This topic from Long and Short Reviews was an interesting one. I have a fairly wide-ranging musical taste and will have songs I like from most genres, with the possible exception of dubstep, which I have never yet managed to enjoy. However, my favourite genre?


My absolute favourite band is Queen, but I also love The Darkness, Def Leppard, Bryan Adams and most other classic rock band. I've seen a lot of bands in concert and would almost be able to say it's impossible not to be entertained at a rock gig, were it not for that dire Motley Crue gig I went to a few years ago. If not for the rotating drum kit I'd have fallen asleep.

Choosing particular songs is more difficult. My husband and I like to spend the evening on YouTube taking it in turns to pick songs to play, and this can very easily go on into the early hours because there are so many we love. My favourite Queen track is "Don't Stop Me Now", but there are many other tracks that have meaning for me, including several which are attached to old stories of mine in my brain.

The current track connected to my latest WIP is Peppercorn's "Hyperventilating". It gave my WIP its name, and I'm hoping to have Hyperventilating finished next year. But in the meantime, give the song a listen. It's great.

So what are your favourite songs or musicians?

Tuesday, 27 October 2020

How I decide what to read next

 I have to admit, I struggled a little with this topic from Long and Short Reviews, because lately the decision of what to read next has almost been made for me.

How, you might ask?

Because I have so many pre-orders that every time I switch my Kindle on I've got new books recently downloaded, so I always have at least two new ones to get through once I finish the one I'm on.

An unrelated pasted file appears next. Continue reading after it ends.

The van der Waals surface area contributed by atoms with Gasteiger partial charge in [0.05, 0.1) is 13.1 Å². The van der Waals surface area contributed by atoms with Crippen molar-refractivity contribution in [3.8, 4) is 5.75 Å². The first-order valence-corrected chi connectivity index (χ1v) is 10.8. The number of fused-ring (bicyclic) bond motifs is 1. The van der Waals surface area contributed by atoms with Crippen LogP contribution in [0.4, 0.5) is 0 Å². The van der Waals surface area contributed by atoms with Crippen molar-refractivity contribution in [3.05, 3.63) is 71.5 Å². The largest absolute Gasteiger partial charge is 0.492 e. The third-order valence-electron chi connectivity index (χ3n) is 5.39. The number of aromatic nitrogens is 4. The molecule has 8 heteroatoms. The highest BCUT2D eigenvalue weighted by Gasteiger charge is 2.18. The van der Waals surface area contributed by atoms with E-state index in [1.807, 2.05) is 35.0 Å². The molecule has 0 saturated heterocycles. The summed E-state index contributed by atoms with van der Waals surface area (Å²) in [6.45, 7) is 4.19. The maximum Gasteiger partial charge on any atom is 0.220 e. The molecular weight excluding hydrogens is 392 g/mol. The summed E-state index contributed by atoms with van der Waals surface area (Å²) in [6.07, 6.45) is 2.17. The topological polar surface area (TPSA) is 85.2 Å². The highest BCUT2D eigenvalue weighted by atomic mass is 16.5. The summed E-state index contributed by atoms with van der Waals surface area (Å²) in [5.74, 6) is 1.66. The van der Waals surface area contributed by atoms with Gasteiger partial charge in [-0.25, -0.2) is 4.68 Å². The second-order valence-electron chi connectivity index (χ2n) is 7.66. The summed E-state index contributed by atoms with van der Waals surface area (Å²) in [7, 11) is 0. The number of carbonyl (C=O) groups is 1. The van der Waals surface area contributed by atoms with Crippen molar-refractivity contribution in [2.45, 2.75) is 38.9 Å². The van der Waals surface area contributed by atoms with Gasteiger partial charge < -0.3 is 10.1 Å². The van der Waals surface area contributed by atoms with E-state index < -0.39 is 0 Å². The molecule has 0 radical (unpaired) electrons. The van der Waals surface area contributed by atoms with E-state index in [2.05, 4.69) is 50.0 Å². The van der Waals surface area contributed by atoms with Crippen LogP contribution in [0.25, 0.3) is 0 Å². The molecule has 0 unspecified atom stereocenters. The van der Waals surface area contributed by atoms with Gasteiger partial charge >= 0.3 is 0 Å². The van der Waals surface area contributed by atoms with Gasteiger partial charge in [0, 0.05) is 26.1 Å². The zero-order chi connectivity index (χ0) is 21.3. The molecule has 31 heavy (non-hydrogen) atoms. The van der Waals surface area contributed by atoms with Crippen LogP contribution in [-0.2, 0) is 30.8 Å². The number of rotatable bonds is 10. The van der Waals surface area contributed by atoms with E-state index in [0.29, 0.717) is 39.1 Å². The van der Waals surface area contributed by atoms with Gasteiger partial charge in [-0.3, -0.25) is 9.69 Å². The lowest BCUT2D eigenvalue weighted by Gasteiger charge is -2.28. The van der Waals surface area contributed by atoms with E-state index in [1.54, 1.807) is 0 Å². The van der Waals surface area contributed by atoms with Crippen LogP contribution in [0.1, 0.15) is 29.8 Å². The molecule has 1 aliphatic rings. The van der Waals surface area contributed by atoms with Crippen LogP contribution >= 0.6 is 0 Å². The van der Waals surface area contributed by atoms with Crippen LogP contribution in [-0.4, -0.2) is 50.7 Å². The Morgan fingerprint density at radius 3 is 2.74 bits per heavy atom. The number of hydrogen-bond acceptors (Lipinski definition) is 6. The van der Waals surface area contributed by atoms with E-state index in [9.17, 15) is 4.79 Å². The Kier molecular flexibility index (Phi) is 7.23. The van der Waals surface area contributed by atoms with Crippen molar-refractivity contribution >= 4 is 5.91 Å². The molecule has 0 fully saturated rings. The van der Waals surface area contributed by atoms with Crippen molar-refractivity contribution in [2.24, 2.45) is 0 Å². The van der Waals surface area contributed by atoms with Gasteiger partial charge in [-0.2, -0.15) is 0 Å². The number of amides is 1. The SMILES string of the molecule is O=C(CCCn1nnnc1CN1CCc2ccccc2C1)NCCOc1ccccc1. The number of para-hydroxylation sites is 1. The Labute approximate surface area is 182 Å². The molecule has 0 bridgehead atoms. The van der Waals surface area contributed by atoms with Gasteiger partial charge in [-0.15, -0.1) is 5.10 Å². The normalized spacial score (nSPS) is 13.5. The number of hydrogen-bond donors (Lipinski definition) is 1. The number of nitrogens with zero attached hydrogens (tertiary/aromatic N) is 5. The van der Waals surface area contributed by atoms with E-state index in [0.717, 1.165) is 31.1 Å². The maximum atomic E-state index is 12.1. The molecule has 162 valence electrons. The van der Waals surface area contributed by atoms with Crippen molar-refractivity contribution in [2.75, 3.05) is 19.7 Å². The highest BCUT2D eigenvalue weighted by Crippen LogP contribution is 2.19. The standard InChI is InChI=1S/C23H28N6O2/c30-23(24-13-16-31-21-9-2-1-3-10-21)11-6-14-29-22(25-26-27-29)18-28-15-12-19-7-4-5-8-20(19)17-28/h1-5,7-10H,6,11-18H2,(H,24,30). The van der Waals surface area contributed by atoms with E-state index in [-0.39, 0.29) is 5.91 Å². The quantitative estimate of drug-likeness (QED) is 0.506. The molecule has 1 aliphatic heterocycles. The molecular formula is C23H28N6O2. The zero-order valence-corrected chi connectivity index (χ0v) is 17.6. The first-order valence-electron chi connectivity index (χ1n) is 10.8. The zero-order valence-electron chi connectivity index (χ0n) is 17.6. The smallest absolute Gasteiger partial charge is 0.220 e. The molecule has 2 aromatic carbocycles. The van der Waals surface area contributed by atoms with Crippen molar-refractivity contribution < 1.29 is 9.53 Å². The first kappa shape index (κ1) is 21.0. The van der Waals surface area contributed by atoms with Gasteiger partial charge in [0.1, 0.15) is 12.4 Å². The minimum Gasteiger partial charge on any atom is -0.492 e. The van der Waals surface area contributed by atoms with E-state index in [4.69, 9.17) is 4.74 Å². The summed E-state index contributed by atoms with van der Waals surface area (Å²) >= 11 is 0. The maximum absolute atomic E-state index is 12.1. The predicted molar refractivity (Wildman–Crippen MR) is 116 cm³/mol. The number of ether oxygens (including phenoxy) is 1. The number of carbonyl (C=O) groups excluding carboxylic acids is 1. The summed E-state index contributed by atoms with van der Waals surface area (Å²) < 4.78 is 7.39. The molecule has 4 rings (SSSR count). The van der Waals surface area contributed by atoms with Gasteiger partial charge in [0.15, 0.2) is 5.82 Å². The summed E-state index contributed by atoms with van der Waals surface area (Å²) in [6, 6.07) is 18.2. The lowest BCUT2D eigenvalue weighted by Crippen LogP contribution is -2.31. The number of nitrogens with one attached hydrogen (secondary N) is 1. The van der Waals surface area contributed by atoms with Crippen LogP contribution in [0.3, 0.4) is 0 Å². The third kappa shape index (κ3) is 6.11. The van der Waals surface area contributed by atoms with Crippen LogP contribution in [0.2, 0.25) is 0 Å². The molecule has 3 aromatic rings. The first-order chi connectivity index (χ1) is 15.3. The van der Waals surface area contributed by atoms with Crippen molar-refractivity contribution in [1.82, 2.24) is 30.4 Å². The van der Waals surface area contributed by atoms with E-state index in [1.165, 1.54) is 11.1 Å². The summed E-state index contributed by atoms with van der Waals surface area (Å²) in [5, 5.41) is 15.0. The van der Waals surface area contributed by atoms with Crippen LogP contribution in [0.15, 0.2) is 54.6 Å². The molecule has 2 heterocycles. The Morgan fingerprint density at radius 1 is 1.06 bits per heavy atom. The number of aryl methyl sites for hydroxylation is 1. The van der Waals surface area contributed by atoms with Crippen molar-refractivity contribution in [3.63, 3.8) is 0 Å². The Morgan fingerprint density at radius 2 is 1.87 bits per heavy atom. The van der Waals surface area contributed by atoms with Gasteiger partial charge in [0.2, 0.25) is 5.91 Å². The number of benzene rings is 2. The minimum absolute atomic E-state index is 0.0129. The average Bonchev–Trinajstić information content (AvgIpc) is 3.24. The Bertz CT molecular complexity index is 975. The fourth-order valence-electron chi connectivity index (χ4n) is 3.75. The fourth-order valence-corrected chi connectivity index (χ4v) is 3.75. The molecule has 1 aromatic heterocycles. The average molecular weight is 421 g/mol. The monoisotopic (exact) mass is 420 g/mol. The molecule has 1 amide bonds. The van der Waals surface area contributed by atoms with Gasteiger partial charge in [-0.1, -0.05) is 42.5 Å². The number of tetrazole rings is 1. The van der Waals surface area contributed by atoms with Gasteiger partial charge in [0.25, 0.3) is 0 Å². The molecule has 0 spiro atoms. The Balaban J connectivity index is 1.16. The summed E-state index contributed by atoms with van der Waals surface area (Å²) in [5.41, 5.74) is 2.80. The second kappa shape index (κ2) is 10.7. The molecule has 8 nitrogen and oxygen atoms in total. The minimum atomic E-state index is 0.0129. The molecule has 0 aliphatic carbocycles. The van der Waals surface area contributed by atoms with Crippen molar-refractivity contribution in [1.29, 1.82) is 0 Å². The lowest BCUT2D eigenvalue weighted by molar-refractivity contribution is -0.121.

One thing that determines what I read is who I follow on Amazon - every time someone I like has a new one due I pre-order it, and if I find someone new I enjoy then I work through their back catalogue. I'm currently working on Agatha Christie's Mr Quin stories, having finished all the Marples and Poirots.

And then there are celebrities. I love autobiographies, but am also reading Richard Osman's new novel. If you're wondering how that's going, I've already pre-ordered the sequel, which should tell you everything. I also have Amy Bruni's ghost-hunting book on standby - I'm fascinated by the paranormal, even if I'm on the fence about it.

So how do you decide what to read next?

Monday, 26 October 2020

Eleanor Harkstead's new book is released today!

Take it away, Eleanor...

How to Make the Perfect Halloween

 I’ve always been fascinated by Halloween, with it coming just as the nights get dark and the days become shorter. In England, less than a week after Halloween we have Guy Fawkes’ Night, where we light bonfires and let off fireworks, and it’s part of the run-up to Christmas – and my birthday!

Trick or treating didn’t really exist in England when I was a child, although it’s something that happened a lot in Scotland when my partner was younger. He used to go ‘guising’ with his friends. They would dress up in homemade costumes – my partner said he’d dress up as a tramp or borrow his mum’s clothes and turn up in drag – and tell a joke or a silly story, recite a poem, or sing a song. In return they’d be given sweets. He finds the idea of children knocking on doors and demanding sweets without putting on some sort of show in return rather strange!

A friend of mine at school had a birthday close to Halloween, so one year, when I was ten, she had a combined Halloween-birthday party. I loved it. I’d been reading Jill Murphy’s Worst Witch stories since I was seven, and was ecstatic to be dressing up as a witch. My dad found me a broomstick, and a novelty pencil topper that was a chattering skull, and I borrowed someone’s long black dress. We ran about in the darkened garden, and I enthusiastically participated in my first ever go at apple-bobbing and ended up nearly half-drowned. I had a wonderful time.

Although my birthday’s in December, for my fifteenth birthday I decided to have a horror party to make up for the fact that I couldn’t have a Halloween party. It was fancy dress, so one of my friends turned up with a line of fake blood around her neck with the story that her head had been cut off and reattached. She arrived with another friend carrying a plastic axe from a toyshop, who had fake blood all over her T-shirt. I appreciated the effort that went into it! I went as a vampire, which is entirely the fault of watching The Lost Boys far too often.